It is important to underline that an absence of difference in heritability does not necessarily imply that the underlying variance components are not variable. For example, even though overall heritability of parasite resistance, measured as faecal egg count (FEC) in the Soay sheep (Ovis aries), did not differ significantly between stressful conditions (rut in autumn for males, parturition and lactation in spring for females) and favourable ones (summer in both cases), Coltman et al. (2001) still found higher VA in spring for females. The authors suggest that these results imply that energetically stressful conditions during parturition and lactation emphasize the individual differences in resistance to parasites. The difference between seasons in the expression of VA was concealed in the heritability estimation by a simultaneous increase in VR and in the mean of FEC measurements.
In many cases, differences in heritability between environments were not explained by differences in VA but by differences in residual or environmental variance (e.g. Uller et al. 2002, where environmental variance of tadpole growth rate becomes null in the most favourable conditions). Increased environmental variance (VE) in poor conditions was previously a common finding in the study of avian morphological traits (Merilä & Sheldon 2001). Here, it is supported by 70% (21 out of 30) of the traits for which VE was estimated. A potential explanation for this difference in VE is that when conditions during growth are difficult, variation in local quality, such as variation in food abundance or parental care, will be a greater determinant in final offspring size than any developmental genetic programme (Van Noordwijk & Marks 1998). In contrast, when growth conditions become more favourable, the effects of local environmental differences on growth are diminished compared with the genetic effects.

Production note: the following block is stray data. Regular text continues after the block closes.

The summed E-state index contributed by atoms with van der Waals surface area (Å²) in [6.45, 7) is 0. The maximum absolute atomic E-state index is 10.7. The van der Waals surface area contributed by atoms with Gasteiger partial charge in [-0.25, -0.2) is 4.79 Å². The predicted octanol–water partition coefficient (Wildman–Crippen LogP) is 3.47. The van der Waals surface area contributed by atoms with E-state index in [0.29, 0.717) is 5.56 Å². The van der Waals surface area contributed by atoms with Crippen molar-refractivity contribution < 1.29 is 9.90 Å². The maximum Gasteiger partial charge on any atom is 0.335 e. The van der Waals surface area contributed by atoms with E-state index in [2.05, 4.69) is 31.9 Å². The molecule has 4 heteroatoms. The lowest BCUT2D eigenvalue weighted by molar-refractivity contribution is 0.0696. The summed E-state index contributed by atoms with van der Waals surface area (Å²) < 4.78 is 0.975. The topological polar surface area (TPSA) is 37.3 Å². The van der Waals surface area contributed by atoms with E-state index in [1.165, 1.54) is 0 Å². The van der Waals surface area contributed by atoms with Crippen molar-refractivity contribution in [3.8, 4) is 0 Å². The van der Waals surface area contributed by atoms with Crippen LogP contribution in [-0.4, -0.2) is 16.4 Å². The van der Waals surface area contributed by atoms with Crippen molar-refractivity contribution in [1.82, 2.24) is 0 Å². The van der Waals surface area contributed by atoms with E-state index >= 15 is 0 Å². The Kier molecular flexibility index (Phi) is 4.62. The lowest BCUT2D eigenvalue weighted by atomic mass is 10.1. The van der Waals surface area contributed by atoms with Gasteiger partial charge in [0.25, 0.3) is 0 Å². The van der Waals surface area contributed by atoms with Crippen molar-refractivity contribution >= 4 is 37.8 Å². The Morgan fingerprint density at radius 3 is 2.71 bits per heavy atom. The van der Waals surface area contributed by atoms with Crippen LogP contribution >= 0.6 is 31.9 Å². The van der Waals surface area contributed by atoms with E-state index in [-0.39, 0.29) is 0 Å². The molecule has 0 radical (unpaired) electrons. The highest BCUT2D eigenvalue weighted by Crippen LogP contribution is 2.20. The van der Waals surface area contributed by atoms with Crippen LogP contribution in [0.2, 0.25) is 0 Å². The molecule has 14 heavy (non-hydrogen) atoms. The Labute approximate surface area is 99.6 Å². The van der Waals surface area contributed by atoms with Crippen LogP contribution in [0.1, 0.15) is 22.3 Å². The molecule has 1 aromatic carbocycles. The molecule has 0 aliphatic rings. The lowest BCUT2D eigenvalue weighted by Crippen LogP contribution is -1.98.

Maternal effects are special environmental effects which occur when the phenotype and the environment of the mother affect the genotypic expression in the offspring, either for the same trait (thereby increasing mother–offspring resemblance) or for different characters (increasing resemblance between offspring, Falconer & Mackay 1996). Traditionally, maternal effects have been viewed as a nuisance in quantitative genetics and their evolutionary consequences have only recently attracted the attention of biologists (e.g. Mousseau & Fox 1998a,b; Peripato & Cheverud 2003). BSM experiments in birds have previously raised the question of environment-dependence of maternal effects (e.g. Merilä 1997). More recently, further evidence for such a link between the environmental conditions and the influence of maternal effect has been suggested. For example, in Pakkasmaa et al.'s (2003) study of common frog tadpoles, maternal effects estimated over four different tadpole characters was shown to vary according to conditions, although the changes in the expression of maternal effects in stressful conditions are not in the same direction for all traits measured. In theory, the predictions about the way maternal effects should be shaped by differences in environments are similar to those for general environment effects. We would thus expect higher variance due to maternal effects (VM) under unfavourable conditions where individual differences between mothers will be exacerbated by the environmental stress. However, studies in table 1 do not show consistent trends in VM across environments, as there was an increase of VM in unfavourable conditions for only 5 of the 10 traits for which this component was estimated.
It is commonly found that genotype-by-environment interactions (GEI; differential genotype response to environmental conditions, Falconer & Mackay 1996) result in heritability differences. GEIs occur either when the genetic correlation between the trait's measures in the two environments is less than one, or due to differences in additive genetic variances between the environments (see above §3a). In the case of low cross-environment genetic correlations, the genetic basis for the trait is different in different environments, i.e. this trait is not governed by the same genes in the different environments (Falconer & Mackay 1996). In this case, VA is bound to be different as it is not underlined by the same set of genes, yet interpretations of the differences in VA become problematic.